Demetria Sipe is proud of her garden. In return for the construction of a home garden and for participating in nutrition education workshops, Demetria received vouchers for her efforts that she can exchange for food (Copyright: WFP/Ximena Loza).
Hundreds of newly constructed gardens are producing nutritious fruit and vegetables for families and communities in the Santa Cruz area of eastern Bolivia. Managed by the families and communities themselves, the gardens were built as part of a pilot project that WFP supported with food vouchers, allowing the recipients to concentrate on their futures rather than their immediate food needs.
SAN JULIAN (eastern Bolivia) -- Demetria Sipe has lived for 19 years in the community of 2 de Agosto in the municipality of San Julian, Santa Cruz. Originally from the highlands, her family migrated to this locality during a program to populate the lowlands. Regardless she preserves the original ethnic clothing of the women from the western region of Bolivia. Demetria proudly and happily showed us her garden.
Even well after the completion of the project, the orchard continues to bear fruit. Demetria uses the produce every day in her meals. While she was constructing the home garden and participating in nutrition education workshops, Demetria received WFP vouchers, that she could exchange for food. With the vouchers, she could buy more expensive products, the most appreciated of which was quinoa.
In Demetria’s native department of Oruro, quinoa was the base of a family’s diet. That's where the grain-like crop is cultivated. When she relocated to her current home, quino, was not only scarce, but also it was more expensive. “Thanks to the vouchers I have had the opportunity to purchase quinoa, allowing me to prepare this amazing food and childhood favorite for my children. With the products that I have redeemed with the food vouchers, plus vegetables from my garden, now me and my family are eating better," assured Demetria.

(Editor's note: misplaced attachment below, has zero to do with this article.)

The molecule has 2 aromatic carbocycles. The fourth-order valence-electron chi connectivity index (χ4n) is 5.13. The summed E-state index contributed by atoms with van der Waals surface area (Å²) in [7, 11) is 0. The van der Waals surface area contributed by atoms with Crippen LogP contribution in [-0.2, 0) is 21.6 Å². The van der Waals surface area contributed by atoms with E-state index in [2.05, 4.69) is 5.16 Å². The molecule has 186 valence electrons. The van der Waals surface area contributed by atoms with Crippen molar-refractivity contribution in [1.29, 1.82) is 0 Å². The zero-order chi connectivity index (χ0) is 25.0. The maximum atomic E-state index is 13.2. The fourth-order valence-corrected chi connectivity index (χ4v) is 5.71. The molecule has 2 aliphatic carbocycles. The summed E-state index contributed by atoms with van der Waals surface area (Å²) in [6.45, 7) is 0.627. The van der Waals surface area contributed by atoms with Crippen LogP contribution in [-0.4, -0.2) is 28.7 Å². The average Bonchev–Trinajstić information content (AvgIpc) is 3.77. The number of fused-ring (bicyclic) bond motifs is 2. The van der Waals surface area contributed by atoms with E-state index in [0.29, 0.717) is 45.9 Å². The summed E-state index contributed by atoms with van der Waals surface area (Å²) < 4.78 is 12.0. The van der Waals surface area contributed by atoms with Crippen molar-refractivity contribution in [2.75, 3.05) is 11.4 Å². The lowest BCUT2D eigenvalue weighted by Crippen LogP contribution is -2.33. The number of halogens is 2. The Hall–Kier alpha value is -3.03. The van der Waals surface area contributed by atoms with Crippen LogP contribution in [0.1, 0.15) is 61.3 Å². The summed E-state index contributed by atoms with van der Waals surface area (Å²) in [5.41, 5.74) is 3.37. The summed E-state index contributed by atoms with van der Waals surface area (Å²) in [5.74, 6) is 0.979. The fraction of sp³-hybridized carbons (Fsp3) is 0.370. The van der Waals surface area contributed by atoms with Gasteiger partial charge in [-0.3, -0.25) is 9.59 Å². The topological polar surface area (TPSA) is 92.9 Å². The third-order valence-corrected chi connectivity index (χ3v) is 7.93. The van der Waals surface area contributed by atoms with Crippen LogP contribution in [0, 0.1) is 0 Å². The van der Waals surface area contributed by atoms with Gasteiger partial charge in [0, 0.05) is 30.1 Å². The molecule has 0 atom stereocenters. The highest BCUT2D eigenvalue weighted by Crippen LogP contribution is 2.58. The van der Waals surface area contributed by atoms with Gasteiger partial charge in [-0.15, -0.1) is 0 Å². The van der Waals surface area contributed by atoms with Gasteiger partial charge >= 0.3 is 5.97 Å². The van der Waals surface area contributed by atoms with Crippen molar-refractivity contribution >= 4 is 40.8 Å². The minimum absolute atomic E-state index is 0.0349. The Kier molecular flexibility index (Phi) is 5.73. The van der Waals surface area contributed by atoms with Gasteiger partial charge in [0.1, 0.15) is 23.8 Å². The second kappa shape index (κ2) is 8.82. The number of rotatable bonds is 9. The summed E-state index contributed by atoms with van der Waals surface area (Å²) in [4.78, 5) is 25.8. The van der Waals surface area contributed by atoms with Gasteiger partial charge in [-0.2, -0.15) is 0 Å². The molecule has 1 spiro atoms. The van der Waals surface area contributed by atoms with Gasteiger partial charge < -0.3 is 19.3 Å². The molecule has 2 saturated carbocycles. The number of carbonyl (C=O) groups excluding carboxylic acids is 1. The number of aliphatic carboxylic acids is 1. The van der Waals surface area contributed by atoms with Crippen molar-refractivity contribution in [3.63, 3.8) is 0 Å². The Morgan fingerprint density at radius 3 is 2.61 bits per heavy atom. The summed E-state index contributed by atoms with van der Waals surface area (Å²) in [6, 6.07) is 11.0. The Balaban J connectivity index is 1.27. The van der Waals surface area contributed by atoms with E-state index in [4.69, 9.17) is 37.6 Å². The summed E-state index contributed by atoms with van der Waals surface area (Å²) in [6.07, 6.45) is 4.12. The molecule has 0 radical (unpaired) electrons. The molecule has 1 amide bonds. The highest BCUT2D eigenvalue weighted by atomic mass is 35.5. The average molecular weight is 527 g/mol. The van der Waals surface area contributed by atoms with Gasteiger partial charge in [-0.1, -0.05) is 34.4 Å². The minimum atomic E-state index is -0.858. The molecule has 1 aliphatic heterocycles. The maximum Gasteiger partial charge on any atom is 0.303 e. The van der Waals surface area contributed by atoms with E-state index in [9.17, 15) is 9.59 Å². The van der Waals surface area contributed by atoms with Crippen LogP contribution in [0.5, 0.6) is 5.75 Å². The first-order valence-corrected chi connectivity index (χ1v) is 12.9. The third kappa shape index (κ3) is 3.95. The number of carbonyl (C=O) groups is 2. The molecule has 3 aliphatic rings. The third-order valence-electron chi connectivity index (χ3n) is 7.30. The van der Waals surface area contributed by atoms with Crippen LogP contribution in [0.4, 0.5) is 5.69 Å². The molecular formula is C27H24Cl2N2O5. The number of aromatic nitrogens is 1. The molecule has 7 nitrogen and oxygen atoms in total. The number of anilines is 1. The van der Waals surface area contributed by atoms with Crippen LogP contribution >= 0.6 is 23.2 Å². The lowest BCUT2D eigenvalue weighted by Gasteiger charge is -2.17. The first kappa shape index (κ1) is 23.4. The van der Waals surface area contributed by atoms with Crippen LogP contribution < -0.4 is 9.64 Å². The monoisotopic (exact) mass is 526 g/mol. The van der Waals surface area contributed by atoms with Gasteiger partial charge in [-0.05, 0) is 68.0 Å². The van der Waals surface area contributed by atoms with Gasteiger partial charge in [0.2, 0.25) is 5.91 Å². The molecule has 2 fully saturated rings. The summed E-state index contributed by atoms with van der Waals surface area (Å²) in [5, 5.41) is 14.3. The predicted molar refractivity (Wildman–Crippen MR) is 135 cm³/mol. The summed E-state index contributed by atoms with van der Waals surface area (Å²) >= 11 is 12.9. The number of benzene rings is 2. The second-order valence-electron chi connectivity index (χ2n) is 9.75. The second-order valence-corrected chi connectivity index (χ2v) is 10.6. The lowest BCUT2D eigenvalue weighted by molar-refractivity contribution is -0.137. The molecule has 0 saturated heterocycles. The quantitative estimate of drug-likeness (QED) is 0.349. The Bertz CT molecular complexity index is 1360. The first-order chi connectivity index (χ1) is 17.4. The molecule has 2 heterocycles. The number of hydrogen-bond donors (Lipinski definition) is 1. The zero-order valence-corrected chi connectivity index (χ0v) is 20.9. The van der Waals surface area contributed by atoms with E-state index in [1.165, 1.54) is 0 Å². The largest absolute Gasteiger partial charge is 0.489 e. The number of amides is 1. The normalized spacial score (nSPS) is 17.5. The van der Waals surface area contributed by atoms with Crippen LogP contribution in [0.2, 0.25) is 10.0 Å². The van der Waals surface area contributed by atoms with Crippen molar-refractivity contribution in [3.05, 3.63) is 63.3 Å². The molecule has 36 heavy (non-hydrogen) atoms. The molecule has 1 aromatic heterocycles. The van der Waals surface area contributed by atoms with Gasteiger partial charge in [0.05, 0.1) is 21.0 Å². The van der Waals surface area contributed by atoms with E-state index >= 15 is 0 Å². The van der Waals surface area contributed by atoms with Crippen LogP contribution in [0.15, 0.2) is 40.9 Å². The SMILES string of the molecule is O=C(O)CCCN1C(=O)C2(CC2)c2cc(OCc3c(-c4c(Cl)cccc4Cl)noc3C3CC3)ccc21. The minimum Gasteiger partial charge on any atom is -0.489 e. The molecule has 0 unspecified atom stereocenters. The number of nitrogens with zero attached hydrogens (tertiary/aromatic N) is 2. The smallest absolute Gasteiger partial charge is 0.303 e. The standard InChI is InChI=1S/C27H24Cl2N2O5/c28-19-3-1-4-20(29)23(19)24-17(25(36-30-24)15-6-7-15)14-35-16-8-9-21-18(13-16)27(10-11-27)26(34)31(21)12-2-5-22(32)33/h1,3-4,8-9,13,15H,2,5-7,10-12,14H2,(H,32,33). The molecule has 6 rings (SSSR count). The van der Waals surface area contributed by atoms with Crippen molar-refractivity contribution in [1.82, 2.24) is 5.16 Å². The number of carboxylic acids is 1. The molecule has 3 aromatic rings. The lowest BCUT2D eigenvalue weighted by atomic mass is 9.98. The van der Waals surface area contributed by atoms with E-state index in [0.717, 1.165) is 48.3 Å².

The Benefits of the Garden
Martha Carrasco, president of the association of women in the community 2 de Agosto, underlines that even with the project now over, the women within the community continue to produce and maintain their gardens. They value them and the opportunities they offer for themselves and their families. They provide a varied supply of vegetables, additional income from the sale of surplus and household savings.
Community Gardens: Together We Can Do More
The communal gardens are also proving to be prosperous. Women and some men organize themselves during the week, so they can dedicate a couple of hours to the gardens. Not all produce the same crops; the community has started an exchange of garden produce to give themselves more variety of vegetables.
“Together we can do more”, said Emiliana Sánchez from the community of El Carmen, where there is a communal garden. “Everyone produces something different and we help each other by exchanging vegetables that improve our children's diet. Everything that we produce here goes straight from the garden to the cooking pot,” Emiliana assured.
The pilot food voucher project lasted for about eight months. In that time, 300 family and community gardens in 12 communities in the municipality of San Julián were constructed. Also, WFP supported the reforestation of 57 hectares on the banks of the Rio Grande and the construction of defensive barriers to protect the land from flooding. The pilot project was funded by the Swiss Development Cooperation (SDC) and with the support of the Food Safety and Disaster Attention Unit (SAAD) of the Autonomous Departmental Government of Santa Cruz.